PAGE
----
Controversial plans to extract gas from below large swathes of Scotland could be worth almost £6 billion to the economy and create almost 5,000 jobs, a new report has found.
Scotland would benefit from being “first mover” in the field of Underground Coal Gasification (UCG), according to a report commissioned by Cluff Natural Resources which wants to develop the first offshore project at Kincardine, near Fife.
But the move has come under fire from environmental campaigners who say the technique has a “disastrous” track record and branded the report “fantasy economics”.
The report, which was compiled by Biggar Economics, finds that converting underground coal into gas could generate £12.8 billion for the UK economy, with about 45 per cent being retained in Scotland.
Almost 12,000 direct and indirect jobs would be created, with thousands more supported in the chemicals industry. Nearly 5,000 of these jobs would be in Scotland and more than 1,000 in the Firth of Forth area, the report said.
Algy Cluff, Cluff Natural Resource’s chief executive and chairman, said: “The findings of this report highlight the huge potential of the development of a UCG industry in Scotland and the UK.
UCG has a vital role to play in the UK’s energy mixAlgy Cluff
“UCG has a vital role to play in the diversification of the UK’s energy mix and security, and this report demonstrates how the development of UCG would create significant benefits for both the Scottish and wider UK economy.” An initial project at Kincardine could contribute about £603 million extra to the UK economy, 71 per cent of which could be retained in Scotland, providing up to 830 jobs in its creation and supporting about 350 jobs over a 30-year lifetime, according to the report.
Other UK UCG projects could generate £5.6 billion extra for the UK economy and support an average of 3,300 jobs, peaking at 6,100, with 40 per cent retained in Scotland.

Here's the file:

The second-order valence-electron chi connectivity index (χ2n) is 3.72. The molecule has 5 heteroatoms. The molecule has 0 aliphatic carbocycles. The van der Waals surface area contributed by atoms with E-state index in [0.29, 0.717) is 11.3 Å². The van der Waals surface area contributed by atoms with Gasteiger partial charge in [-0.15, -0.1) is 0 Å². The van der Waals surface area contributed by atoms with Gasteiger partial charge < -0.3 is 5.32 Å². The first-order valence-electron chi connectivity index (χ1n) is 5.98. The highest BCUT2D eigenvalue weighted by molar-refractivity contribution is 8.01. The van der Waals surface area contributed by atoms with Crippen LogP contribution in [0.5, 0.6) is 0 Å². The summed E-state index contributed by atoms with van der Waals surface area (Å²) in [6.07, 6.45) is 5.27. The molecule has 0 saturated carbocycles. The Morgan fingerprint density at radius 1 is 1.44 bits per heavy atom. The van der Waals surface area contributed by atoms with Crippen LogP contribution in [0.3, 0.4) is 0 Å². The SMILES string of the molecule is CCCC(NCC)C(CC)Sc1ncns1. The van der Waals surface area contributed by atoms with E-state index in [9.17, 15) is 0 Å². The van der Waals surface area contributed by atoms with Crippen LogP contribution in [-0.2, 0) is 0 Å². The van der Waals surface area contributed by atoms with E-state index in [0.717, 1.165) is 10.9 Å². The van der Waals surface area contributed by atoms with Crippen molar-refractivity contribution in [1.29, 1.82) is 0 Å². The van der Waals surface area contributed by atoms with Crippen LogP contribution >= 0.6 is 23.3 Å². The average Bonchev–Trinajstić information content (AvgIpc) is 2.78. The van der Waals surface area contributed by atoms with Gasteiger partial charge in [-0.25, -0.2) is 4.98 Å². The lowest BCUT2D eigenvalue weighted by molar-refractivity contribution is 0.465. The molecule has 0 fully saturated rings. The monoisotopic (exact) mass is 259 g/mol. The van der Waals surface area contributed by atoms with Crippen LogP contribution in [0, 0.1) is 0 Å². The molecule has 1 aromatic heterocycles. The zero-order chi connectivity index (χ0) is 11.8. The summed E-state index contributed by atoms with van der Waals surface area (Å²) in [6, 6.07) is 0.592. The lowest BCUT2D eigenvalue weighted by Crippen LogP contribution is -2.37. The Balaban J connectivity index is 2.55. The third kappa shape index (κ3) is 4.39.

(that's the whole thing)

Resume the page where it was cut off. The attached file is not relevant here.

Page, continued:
Report author Graeme Blackett, of Biggar Economics, said: “Scotland is a hydrocarbon and energy-rich country, and this could be an important new industry on a UK-wide basis, supporting many thousands of sustainable jobs.
“There are major advantages in being the first movers in this technology, and becoming a world leader.”
The process sees coal drilled and mixed with oxygen to produce a fuel-gas mixture called syngas, or synthesis gas, which can be used to power boilers and turbines and is supplied to petrochemical, steel and chemicals industries.
The Scottish Government has currently imposed a moratorium on fracking while investigations are carried out to assess its safety. Fracking involves drilling down into the earth before a high-pressure water mixture is directed at the rock to release the gas inside.
Now grassroots activists in the SNP have formed a group to demand the moratorium on fracking be extended to UCG.
Dr Richard Dixon, director of Friends of the Earth Scotland, said: “Cluff is playing fantasy economics with these figures. UCG has a disastrous record wherever it has been tried and doing it underwater adds a new danger to something already wildly experimental.
“The Forth is valuable to people and wildlife - risking UCG beneath it just isn’t worth it.”